# Class 48: Merge Sort

Back to Insertion Sort. On to Objects in Scheme.

This outline is also available in PDF.

Held: Wednesday, 25 November 2009

Summary: We continue our exploration of sorting by considering the applicability of divide-and-conquer to the problem of sorting. We look at one particular divide-and-conquer algorithm, merge sort. We explore how the running time for that algorithm varies based on the number of values we are sorting.

Related Pages:

Notes:

• No reading for Monday. (I may distribute links to the project images so that we can better discuss project code on Monday.)
• I hope you have a wonderful Thanksgiving!

Overview:

• More efficient sorting techniques.
• Divide and conquer, revisited.
• Merge sort.
• Analyzing merge sort.

## Key Ideas of Merge Sort

• Divide and conquer is often a useful design strategy.
• For sorting, natural division is "first half" / "second half".
• What do we do after sorting the two halves? Merge 'em.

## An Alternate Implementation

• We can do something very much like merge sort while avoiding the splitting step.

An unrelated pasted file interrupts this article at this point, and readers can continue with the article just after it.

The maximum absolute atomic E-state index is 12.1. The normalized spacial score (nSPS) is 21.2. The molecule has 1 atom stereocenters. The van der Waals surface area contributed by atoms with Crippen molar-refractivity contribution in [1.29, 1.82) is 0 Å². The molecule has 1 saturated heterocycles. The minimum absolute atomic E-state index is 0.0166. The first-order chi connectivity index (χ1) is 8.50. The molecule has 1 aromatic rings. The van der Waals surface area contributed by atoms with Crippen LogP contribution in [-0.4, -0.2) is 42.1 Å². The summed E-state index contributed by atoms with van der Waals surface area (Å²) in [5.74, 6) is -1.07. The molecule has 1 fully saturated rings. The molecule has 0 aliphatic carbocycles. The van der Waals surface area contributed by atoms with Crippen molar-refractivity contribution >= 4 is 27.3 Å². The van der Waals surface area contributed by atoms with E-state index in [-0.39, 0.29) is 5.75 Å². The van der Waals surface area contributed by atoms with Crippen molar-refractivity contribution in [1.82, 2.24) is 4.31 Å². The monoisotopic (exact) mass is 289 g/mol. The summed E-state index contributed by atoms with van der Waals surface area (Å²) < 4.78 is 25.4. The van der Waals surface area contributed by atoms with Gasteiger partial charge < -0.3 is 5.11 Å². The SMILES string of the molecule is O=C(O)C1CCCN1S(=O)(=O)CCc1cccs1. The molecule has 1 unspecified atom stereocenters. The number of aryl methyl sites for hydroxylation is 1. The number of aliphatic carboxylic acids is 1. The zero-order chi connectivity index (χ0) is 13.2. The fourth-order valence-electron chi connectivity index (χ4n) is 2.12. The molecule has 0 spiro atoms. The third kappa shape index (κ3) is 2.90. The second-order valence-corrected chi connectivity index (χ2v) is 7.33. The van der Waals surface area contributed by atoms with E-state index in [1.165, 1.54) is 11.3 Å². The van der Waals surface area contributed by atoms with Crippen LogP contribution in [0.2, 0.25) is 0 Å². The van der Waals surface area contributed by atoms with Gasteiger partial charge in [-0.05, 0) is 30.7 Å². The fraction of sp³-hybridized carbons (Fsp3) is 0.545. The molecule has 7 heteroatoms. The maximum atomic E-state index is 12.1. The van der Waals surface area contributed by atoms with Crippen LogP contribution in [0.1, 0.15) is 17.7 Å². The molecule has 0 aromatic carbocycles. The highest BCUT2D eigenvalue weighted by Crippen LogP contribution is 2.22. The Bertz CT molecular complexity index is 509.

• We start with a list of sorted lists, and repeatedly merge neighboring pairs.
• This technique is slightly easier to implement.
• This technique is much easier to analyze.

## The Costs of Merge Sort

• What's the running time? We do approximately N*log2N comparisons.
• The analysis:
• N steps to merge 2 sorted lists of length N/2
• N steps to merge 4 sorted lists of length N/4 into those two sorted lists.
• N steps to merge 8 sorted lists of length N/8 into those four sorted lists.
• And so on and so forth.
• Can we do better? Not if our sorting is based on comparing values to each other.

## Lab

Back to Insertion Sort. On to Objects in Scheme.

Disclaimer: I usually create these pages on the fly, which means that I rarely proofread them and they may contain bad grammar and incorrect details. It also means that I tend to update them regularly (see the history for more details). Feel free to contact me with any suggestions for changes.

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Samuel A. Rebelsky, rebelsky@grinnell.edu

Copyright © 2007-9 Janet Davis, Matthew Kluber, Samuel A. Rebelsky, and Jerod Weinman. (Selected materials copyright by John David Stone and Henry Walker and used by permission.) This material is based upon work partially supported by the National Science Foundation under Grant No. CCLI-0633090. Any opinions, findings, and conclusions or recommendations expressed in this material are those of the author(s) and do not necessarily reflect the views of the National Science Foundation. This work is licensed under a Creative Commons Attribution-NonCommercial 2.5 License. To view a copy of this license, visit `http://creativecommons.org/licenses/by-nc/2.5/` or send a letter to Creative Commons, 543 Howard Street, 5th Floor, San Francisco, California, 94105, USA.